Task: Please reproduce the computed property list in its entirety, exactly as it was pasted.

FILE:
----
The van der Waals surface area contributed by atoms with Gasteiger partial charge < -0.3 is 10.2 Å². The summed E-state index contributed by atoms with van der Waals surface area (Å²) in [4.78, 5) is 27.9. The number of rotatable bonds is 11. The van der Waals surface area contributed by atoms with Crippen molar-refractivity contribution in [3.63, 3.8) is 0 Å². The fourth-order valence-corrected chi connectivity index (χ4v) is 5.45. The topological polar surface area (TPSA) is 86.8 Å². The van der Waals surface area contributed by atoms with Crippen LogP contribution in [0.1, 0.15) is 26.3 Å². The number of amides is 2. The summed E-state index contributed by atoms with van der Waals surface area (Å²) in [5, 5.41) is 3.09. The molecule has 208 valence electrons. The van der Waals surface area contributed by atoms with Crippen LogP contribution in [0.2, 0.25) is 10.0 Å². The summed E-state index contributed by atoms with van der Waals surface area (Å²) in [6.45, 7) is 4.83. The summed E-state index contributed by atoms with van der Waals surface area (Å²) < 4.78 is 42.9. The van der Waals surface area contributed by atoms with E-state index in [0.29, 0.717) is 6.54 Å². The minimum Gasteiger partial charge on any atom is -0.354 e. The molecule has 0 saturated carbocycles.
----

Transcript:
The van der Waals surface area contributed by atoms with Gasteiger partial charge < -0.3 is 10.2 Å². The summed E-state index contributed by atoms with van der Waals surface area (Å²) in [4.78, 5) is 27.9. The number of rotatable bonds is 11. The van der Waals surface area contributed by atoms with Crippen molar-refractivity contribution in [3.63, 3.8) is 0 Å². The fourth-order valence-corrected chi connectivity index (χ4v) is 5.45. The topological polar surface area (TPSA) is 86.8 Å². The van der Waals surface area contributed by atoms with Crippen LogP contribution in [0.1, 0.15) is 26.3 Å². The number of amides is 2. The summed E-state index contributed by atoms with van der Waals surface area (Å²) in [5, 5.41) is 3.09. The molecule has 208 valence electrons. The van der Waals surface area contributed by atoms with Crippen LogP contribution in [0.2, 0.25) is 10.0 Å². The summed E-state index contributed by atoms with van der Waals surface area (Å²) in [6.45, 7) is 4.83. The summed E-state index contributed by atoms with van der Waals surface area (Å²) < 4.78 is 42.9. The van der Waals surface area contributed by atoms with E-state index in [0.29, 0.717) is 6.54 Å². The minimum Gasteiger partial charge on any atom is -0.354 e. The molecule has 0 saturated carbocycles.